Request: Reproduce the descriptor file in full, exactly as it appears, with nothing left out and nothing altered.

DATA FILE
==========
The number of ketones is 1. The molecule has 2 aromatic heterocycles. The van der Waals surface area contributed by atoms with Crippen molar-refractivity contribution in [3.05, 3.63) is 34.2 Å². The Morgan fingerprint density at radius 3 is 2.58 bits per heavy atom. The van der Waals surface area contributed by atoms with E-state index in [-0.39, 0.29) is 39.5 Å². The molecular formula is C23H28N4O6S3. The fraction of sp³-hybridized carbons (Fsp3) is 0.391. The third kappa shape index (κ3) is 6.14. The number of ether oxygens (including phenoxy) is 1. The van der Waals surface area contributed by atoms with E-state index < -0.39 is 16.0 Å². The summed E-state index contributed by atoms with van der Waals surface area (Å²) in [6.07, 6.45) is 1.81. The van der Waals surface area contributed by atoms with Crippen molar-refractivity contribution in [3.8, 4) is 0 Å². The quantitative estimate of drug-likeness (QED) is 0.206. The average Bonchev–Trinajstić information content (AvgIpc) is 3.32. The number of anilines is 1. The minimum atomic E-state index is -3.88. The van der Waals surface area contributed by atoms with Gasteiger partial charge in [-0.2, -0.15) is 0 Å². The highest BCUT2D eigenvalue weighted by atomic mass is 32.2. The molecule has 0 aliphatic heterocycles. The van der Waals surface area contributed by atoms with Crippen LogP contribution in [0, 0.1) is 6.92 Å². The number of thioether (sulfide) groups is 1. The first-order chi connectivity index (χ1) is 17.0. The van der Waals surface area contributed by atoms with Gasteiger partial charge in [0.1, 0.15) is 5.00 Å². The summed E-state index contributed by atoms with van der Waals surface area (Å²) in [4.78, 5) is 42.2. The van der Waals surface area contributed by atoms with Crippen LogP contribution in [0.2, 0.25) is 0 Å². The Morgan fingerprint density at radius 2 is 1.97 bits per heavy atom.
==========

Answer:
The number of ketones is 1. The molecule has 2 aromatic heterocycles. The van der Waals surface area contributed by atoms with Crippen molar-refractivity contribution in [3.05, 3.63) is 34.2 Å². The Morgan fingerprint density at radius 3 is 2.58 bits per heavy atom. The van der Waals surface area contributed by atoms with E-state index in [-0.39, 0.29) is 39.5 Å². The molecular formula is C23H28N4O6S3. The fraction of sp³-hybridized carbons (Fsp3) is 0.391. The third kappa shape index (κ3) is 6.14. The number of ether oxygens (including phenoxy) is 1. The van der Waals surface area contributed by atoms with E-state index < -0.39 is 16.0 Å². The summed E-state index contributed by atoms with van der Waals surface area (Å²) in [6.07, 6.45) is 1.81. The van der Waals surface area contributed by atoms with Crippen molar-refractivity contribution in [3.8, 4) is 0 Å². The quantitative estimate of drug-likeness (QED) is 0.206. The average Bonchev–Trinajstić information content (AvgIpc) is 3.32. The number of anilines is 1. The minimum atomic E-state index is -3.88. The van der Waals surface area contributed by atoms with Gasteiger partial charge in [-0.2, -0.15) is 0 Å². The highest BCUT2D eigenvalue weighted by atomic mass is 32.2. The molecule has 0 aliphatic heterocycles. The van der Waals surface area contributed by atoms with Crippen LogP contribution in [0, 0.1) is 6.92 Å². The number of thioether (sulfide) groups is 1. The first-order chi connectivity index (χ1) is 17.0. The van der Waals surface area contributed by atoms with Gasteiger partial charge in [0.1, 0.15) is 5.00 Å². The summed E-state index contributed by atoms with van der Waals surface area (Å²) in [4.78, 5) is 42.2. The van der Waals surface area contributed by atoms with Crippen LogP contribution in [0.2, 0.25) is 0 Å². The Morgan fingerprint density at radius 2 is 1.97 bits per heavy atom.